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The Trustees of the State Library are required by law to report annually to the Legislature the additions to the Library, and also at the end of every five years a full catalogue of its contents. The Catalogue of 1850 was comprised in one octavo volume of nearly eleven hundred pages; but the additions to the Library have since been such as to render it expedient to issue the present Catalogue in three volumes, of a size more convenient than the former.
The present volume contains the Catalogue of the Law Books and State Papers in the Law Library. The remaining two volumes contain, one, the Catalogue of the printed books in the General Library ; the other, the Catalogue of the manuscripts, maps, engravings, coins, etc. in the General Library.
The number of volumes in the Library at the time of the publication of the Catalogue in 1850 was 23,274. The whole number now on the shelves of the Library is 43,634 ; of which, 30,011, including 144 volumes of manuscripts, are in the General Library, and the remaining 13,623 in the Law Library. This shows an increase of 20,360 volumes in five years ; of which, 16,607 appertain to the General Library, and 3753 to the Law Library.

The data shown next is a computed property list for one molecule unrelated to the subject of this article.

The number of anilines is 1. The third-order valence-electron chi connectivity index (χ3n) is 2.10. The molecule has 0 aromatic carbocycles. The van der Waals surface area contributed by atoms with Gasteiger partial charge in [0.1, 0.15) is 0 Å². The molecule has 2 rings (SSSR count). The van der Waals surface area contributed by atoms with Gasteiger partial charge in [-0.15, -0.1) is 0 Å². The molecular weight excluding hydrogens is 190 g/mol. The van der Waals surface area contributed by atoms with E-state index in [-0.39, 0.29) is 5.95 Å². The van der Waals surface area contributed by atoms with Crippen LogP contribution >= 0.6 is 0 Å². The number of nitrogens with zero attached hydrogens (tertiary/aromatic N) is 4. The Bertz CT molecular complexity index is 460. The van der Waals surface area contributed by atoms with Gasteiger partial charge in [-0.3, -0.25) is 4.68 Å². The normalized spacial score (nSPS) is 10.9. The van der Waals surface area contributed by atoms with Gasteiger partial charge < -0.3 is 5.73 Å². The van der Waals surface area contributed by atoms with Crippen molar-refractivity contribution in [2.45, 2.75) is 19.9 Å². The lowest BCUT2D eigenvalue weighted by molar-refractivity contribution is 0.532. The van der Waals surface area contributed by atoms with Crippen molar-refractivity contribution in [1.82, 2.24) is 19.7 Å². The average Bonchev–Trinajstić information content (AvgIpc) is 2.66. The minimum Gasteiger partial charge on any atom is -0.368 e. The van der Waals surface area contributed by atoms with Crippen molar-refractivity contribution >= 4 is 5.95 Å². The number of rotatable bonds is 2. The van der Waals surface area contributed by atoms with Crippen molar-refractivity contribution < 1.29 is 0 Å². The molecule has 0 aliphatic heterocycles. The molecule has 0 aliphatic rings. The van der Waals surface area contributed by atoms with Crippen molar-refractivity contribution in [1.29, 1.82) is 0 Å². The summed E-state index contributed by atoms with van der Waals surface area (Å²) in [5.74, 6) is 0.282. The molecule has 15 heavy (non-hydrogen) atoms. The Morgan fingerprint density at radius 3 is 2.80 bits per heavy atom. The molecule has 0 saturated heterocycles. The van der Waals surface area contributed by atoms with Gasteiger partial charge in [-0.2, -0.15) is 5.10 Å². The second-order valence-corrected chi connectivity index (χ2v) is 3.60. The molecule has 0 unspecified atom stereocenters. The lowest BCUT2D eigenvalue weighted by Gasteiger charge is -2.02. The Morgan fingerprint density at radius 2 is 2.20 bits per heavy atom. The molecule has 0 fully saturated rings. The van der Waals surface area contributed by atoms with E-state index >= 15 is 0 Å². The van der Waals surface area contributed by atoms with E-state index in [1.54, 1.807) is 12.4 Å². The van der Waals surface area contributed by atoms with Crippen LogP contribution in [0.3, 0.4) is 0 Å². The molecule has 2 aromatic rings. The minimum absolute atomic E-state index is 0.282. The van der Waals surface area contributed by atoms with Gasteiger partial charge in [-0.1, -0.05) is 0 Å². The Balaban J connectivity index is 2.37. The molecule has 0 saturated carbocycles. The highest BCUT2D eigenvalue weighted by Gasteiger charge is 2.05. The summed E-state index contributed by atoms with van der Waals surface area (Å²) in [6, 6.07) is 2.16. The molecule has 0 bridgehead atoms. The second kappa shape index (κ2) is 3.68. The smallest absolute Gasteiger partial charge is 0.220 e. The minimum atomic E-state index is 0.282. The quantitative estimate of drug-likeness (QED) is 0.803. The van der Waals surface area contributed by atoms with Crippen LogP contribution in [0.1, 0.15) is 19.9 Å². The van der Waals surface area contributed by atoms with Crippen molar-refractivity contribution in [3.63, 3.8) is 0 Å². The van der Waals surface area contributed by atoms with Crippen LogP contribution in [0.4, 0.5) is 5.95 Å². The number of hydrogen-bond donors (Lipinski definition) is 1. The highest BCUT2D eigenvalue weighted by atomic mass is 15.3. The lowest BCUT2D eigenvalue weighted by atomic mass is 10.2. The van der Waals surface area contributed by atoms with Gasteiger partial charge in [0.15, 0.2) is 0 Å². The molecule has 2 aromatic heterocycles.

[ Law LIB.]
While this result has been produced chiefly by purchases made from the annual appropriations by the State for the enlargement of the Library, much of it has arisen from donations made by foreign governments and authorities, principally through the system of international exchange conducted by M. VATTEMARE ; by the Government of the United States ; by the several States of the Union ; by learned societies; by individuals, both at home and abroad; and by the deposit of the library of the late Hon. HARMANUS BLEECKER, consisting of about 2700 volumes. These additions have been specially acknowledged in the Annual Reports of the Trustees.
The additions since 1850 in the department of American History, to which the Trustees have given special attention, have been very considerable.
In 1854, the Library was removed to the substantial and appropriate building in the rear of the Capitol, constructed by the wise liberality of the Legislature for its reception.
The extent of the collection, and the convenience of the arrangements of the Library are such, that the number of readers who avail themselves of its privileges is constantly increasing ; and it is a source of just pride to the citizens of the State, that those who are engaged in learned, scientific or useful inquiries, may here find liberal provision made by public munificence to aid them in their labors.
STATE LIBRARY, October 1856.